What is no longer enough – we need to know why

Depending on who you believe, data is the new gold… or the new oil… or the new currency. Whichever way, it’s what businesses run on, and it’s what businesses have been grappling for decades to harness, manipulate and make sense of.

Business Intelligence (BI) came along in the 1990s and promised a world where anyone could take all the data they needed and cut through to the insights that could consign decision-making by one person to the history books.

Yet, sadly, many people using BI tools – even the modern ones – still find that the intelligence part is lacking. They are trapped in a state of continually trying to gather data efficiently from numerous sources and inputs, into one central place. But today’s tools are simply not up to the challenge of delivering the relevant and impactful insights that are needed immediately, to show what’s actually going on in the business. Eventually you might get there. But who can wait weeks when the board is asking for it yesterday?

And even if you can find out what happened, that’s no longer enough. We need to know why.

But how?

The data explosion means organisations are scrambling for fast, trustworthy, actionable intelligence. Making sense of data from a myriad of sources and spotting unusual behaviour is incredibly tough, with data spread – and constantly moving – across increasingly complex IT infrastructures and a potentially huge number of internet-connected things. Data is created at a pace that’s hard to keep track of, making it nearly impossible for businesses to understand why behavioural abnormalities and issues happen when they do. Yet, at the same time, we’re under more pressure than ever to understand what’s going on in our department or organisation.

Businesses have, of course, long tried to address this challenge: any organisation with more than a handful of employees will have some form of tool they use to attempt to show what’s going on. Enterprises have dozens if not hundreds. Add in all the partners, suppliers and agencies that form the hyperconnected nature of modern business, and the data landscape (and the tools trying to make sense of it) becomes an overwhelmingly complex picture.

So overwhelming in fact, that current business intelligence tools are simply not up to the task – they’re too slow and cumbersome for today’s demands. Too much time is wasted needlessly processing and analysing old or unverified data and creating visualisations that have nothing to say. Businesses cannot afford to continue wading through the labyrinth of data for every ad-hoc request they get, particularly when the initial results need refining. By the time an answer emerges, it’s no longer relevant. Yes, after much wrangling with the data, you can get some powerful insights. And yes, there are products that can produce really nice visualisations to help illustrate the findings. But to find out why things are happening, and allow businesses to act on it immediately, a new approach is required.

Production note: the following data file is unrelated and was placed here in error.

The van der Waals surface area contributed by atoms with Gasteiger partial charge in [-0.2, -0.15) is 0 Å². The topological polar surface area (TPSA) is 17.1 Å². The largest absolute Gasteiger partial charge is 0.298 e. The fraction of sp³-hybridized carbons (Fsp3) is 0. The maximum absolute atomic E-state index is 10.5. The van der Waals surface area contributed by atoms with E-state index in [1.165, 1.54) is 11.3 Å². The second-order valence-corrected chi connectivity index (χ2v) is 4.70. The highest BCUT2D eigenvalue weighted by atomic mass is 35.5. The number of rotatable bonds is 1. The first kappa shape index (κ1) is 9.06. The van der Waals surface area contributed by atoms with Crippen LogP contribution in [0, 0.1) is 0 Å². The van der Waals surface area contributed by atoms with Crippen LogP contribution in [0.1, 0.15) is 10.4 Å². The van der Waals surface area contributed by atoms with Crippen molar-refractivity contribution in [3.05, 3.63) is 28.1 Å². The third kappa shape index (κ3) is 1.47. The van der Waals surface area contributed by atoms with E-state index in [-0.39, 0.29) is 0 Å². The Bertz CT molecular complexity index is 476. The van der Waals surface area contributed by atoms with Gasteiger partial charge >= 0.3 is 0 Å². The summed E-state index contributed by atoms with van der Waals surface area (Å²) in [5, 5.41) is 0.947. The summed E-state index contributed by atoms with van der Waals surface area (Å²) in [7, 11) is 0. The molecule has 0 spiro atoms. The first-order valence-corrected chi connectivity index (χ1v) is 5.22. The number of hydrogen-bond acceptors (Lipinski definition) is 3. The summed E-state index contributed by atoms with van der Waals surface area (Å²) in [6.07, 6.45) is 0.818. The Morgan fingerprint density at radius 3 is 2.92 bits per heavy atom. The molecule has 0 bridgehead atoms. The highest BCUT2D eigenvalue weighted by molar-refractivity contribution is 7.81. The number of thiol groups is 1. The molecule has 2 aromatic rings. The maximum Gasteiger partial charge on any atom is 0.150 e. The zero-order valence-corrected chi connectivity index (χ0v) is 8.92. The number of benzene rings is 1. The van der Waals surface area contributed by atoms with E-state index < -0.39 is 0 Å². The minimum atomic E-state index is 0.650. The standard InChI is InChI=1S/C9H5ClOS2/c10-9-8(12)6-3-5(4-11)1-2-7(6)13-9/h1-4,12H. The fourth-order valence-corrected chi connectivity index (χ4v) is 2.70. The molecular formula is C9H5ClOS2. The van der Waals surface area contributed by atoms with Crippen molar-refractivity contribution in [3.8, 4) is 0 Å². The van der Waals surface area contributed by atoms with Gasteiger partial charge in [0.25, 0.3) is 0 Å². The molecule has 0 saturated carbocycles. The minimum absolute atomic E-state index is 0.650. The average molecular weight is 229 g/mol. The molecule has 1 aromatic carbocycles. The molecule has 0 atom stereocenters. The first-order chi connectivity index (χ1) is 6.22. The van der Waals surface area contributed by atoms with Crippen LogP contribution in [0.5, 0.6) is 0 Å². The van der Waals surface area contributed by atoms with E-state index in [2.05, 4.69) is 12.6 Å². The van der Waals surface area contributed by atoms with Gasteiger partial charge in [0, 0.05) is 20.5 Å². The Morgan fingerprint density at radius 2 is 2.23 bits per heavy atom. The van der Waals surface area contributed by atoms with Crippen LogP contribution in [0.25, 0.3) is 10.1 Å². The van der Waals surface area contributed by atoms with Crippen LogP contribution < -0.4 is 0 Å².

Enter AI

Augmented intelligence and machine learning are changing every industry. And few areas are more suitable than data management to exploit the power of machine learning. There’s a huge potential to put machine learning to work: crunching large volumes of data across complex models, finding hidden insights and alerting employees to take action, is tailor-made for algorithms to augment human intelligence.

In business analytics, AI’s principal benefit is to help business leaders understand issues as they arise and, in the future, predict trends from which they will benefit. And, crucially, to do this quickly, so that businesses can immediately act on insights.

But where AI really comes into its own is by adding the why to the what. Because however much data traditional BI tools can analyse, finding the root cause is beyond them. The limit of traditional tools has been reached.

Whether it’s used to get a deeper insight into breakdowns in customer journeys, unearth previously unexplained anomalies in financial reports, or find regional blips in product launches, AI is required to know what’s unusual and automatically flag it, ensuring actionable insights at speed.

The future of analytics

The future of analytics lies in the smart interaction between man and machine. By exploiting machine learning to automatically surface insight, employees can devote time to focusing on making informed decisions that require the intelligence that – for now at least – only humans can bring.

So let’s challenge ourselves not to be happy with what happened. We know we can find that; but so can everyone else. What’s really going to set organisations apart in the hunt for those slivers of competitive advantage, is the ability to find out why.

Ricky Thomas, CEO and Founder, AVORA


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